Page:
Aswan - the southern most part of my trip. Lonely Planet, encouraging as always - "Outside of the summer months when daily temperatures soar to 50 degrees C, Aswan is an ideal place to..." Not kidding about that whole temperature thing. A local I spoke with told me that the government doesn't actually say what the real temperature is because people wouldn't leave their houses!! I a little bit believe him. The temperatures here posed a challenge for this insane traveler because I was pretty much forced to spend 5 hours mid afternoon tethered to my air conditioned room.
So, why Aswan? It has a few sights to see, but most people use this city as a base to either take a felucca ride (sailboat) on the Nile or visit Abu Simbel. I figured it was entirely too warm to be sleeping on a sailboat but I did want to see Abu Simbel. It is home to two temples - the Great Temple of Ramses II and the Temple of Hathor. The temple of Ramses is breathtaking and truly indescribable. It is carved into the mountain with 4 huge pharaoh statues in the front. It was supposed to be really impressive and even though it involved an insane day trip, I'm all about those (see one day trip to Torres del Paine from El Calafate) so I was ready to go.
Several things factor into the insanity of this trip. The first is that all tours and travelers must go in a convoy. By this I mean everyone gets picked up at their hotel and then a gazillion tour buses and minibuses line up at the edge of town to head from Aswan to Abu Simel together. They claim this is due to safety reasons, but I really can't imagine that traveling at the exact same time every single day with gazillions of tourists doesn't actually say "Attack me please." Also, you go through all these "checkpoints" where absolutely no checking is done. Guards are standing by in highly amusing easter pastel colored booths and not doing much guarding. If nothing else this trip has taught me to never complain about a job again, because I'm fairly certain there is nothing worse than standing guard outside in summer. I think the only person who took the checkpoints seriously was our driver who kept slipping on his seatbelt as we approached each checkpoint and promptly taking it off as soon as we passed through. I don't think the driver safety message has gotten through to this part of the world...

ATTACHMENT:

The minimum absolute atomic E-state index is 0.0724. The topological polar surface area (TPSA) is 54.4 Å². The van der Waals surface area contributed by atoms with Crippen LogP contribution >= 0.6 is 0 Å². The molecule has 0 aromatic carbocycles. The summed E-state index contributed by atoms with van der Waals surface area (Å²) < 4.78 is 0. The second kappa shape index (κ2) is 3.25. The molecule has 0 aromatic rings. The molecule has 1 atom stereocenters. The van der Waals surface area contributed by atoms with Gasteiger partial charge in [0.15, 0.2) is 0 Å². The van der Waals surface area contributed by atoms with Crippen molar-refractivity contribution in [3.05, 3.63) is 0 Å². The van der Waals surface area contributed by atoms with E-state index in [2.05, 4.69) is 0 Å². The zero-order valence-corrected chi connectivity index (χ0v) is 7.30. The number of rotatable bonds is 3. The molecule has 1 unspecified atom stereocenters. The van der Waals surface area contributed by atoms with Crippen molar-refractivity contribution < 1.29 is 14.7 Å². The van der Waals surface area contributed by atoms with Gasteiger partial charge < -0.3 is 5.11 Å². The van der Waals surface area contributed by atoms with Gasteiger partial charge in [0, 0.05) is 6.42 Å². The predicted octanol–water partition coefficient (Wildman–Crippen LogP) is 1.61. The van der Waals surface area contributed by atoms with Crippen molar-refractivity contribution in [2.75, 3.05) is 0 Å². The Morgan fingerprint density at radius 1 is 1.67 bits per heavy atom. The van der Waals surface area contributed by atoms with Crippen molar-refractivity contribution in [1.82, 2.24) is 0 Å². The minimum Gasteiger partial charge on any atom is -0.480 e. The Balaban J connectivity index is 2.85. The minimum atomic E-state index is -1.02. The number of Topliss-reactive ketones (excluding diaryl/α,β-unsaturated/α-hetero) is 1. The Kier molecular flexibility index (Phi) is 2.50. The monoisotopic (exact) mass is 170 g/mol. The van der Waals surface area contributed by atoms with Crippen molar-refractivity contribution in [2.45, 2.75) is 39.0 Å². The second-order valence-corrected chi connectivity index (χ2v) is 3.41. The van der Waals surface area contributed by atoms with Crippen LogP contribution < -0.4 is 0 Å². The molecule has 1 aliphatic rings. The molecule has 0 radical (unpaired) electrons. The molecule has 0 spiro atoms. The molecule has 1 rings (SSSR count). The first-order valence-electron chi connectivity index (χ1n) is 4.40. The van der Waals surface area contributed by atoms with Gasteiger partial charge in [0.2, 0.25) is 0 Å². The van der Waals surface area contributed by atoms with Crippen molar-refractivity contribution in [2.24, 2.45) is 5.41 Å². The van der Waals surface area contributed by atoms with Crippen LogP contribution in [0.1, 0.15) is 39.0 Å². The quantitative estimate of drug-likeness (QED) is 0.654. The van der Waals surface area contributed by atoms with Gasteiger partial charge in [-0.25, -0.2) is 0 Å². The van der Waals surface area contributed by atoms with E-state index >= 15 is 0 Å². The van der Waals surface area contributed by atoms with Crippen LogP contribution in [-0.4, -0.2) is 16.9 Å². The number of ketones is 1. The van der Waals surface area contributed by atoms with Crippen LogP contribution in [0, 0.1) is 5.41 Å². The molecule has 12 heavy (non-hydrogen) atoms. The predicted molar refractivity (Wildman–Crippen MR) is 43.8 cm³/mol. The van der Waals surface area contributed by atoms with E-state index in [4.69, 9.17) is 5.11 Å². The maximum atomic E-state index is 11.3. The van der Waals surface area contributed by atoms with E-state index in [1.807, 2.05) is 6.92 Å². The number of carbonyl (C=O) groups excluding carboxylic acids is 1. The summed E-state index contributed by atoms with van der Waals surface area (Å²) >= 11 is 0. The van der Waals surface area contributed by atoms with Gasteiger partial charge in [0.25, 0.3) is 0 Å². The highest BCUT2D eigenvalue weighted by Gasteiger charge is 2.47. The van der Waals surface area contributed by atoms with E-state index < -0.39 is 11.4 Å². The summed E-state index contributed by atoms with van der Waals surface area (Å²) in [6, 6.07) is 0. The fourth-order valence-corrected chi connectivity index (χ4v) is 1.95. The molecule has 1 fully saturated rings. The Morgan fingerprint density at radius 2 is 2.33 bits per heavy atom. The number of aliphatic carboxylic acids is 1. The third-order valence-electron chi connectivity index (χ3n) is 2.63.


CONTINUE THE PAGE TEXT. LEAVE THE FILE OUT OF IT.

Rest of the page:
The other noteworthy fact about said convoy is that it happens at 4 am. And hotel pick ups begin at 3. Yes, am.
Initial response is a touch of WTF?? but once you get there and realize how hot it is, all you can say is thank you lord. The convoy arrives at 7 am and you are on your way back to Aswan by 8:45. Yes, that would be six hours of traveling with no breaks down a large stretch of desert road in order to see a temple for under 2 hours. Worth it? Here are some pics - you decide.